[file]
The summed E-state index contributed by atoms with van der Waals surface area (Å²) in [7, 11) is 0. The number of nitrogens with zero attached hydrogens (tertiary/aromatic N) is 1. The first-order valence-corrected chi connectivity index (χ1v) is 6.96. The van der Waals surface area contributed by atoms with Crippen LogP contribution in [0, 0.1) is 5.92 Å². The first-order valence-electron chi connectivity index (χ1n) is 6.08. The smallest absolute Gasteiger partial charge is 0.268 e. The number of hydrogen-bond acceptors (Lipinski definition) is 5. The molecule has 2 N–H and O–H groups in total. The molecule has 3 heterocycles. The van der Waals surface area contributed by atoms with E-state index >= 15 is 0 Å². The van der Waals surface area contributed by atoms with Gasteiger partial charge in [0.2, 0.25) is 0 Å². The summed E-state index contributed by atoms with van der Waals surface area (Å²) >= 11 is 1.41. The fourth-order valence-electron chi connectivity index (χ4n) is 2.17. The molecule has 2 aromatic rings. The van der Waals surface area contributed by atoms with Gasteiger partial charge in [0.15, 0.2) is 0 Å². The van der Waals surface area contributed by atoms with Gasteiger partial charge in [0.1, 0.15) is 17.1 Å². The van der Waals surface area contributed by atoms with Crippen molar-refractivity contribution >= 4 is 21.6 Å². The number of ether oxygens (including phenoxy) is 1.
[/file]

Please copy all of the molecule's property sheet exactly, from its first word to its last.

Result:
The summed E-state index contributed by atoms with van der Waals surface area (Å²) in [7, 11) is 0. The number of nitrogens with zero attached hydrogens (tertiary/aromatic N) is 1. The first-order valence-corrected chi connectivity index (χ1v) is 6.96. The van der Waals surface area contributed by atoms with Crippen LogP contribution in [0, 0.1) is 5.92 Å². The first-order valence-electron chi connectivity index (χ1n) is 6.08. The smallest absolute Gasteiger partial charge is 0.268 e. The number of hydrogen-bond acceptors (Lipinski definition) is 5. The molecule has 2 N–H and O–H groups in total. The molecule has 3 heterocycles. The van der Waals surface area contributed by atoms with E-state index >= 15 is 0 Å². The van der Waals surface area contributed by atoms with Gasteiger partial charge in [0.2, 0.25) is 0 Å². The summed E-state index contributed by atoms with van der Waals surface area (Å²) >= 11 is 1.41. The fourth-order valence-electron chi connectivity index (χ4n) is 2.17. The molecule has 2 aromatic rings. The van der Waals surface area contributed by atoms with Gasteiger partial charge in [0.15, 0.2) is 0 Å². The van der Waals surface area contributed by atoms with Gasteiger partial charge in [0.1, 0.15) is 17.1 Å². The van der Waals surface area contributed by atoms with Crippen molar-refractivity contribution >= 4 is 21.6 Å². The number of ether oxygens (including phenoxy) is 1.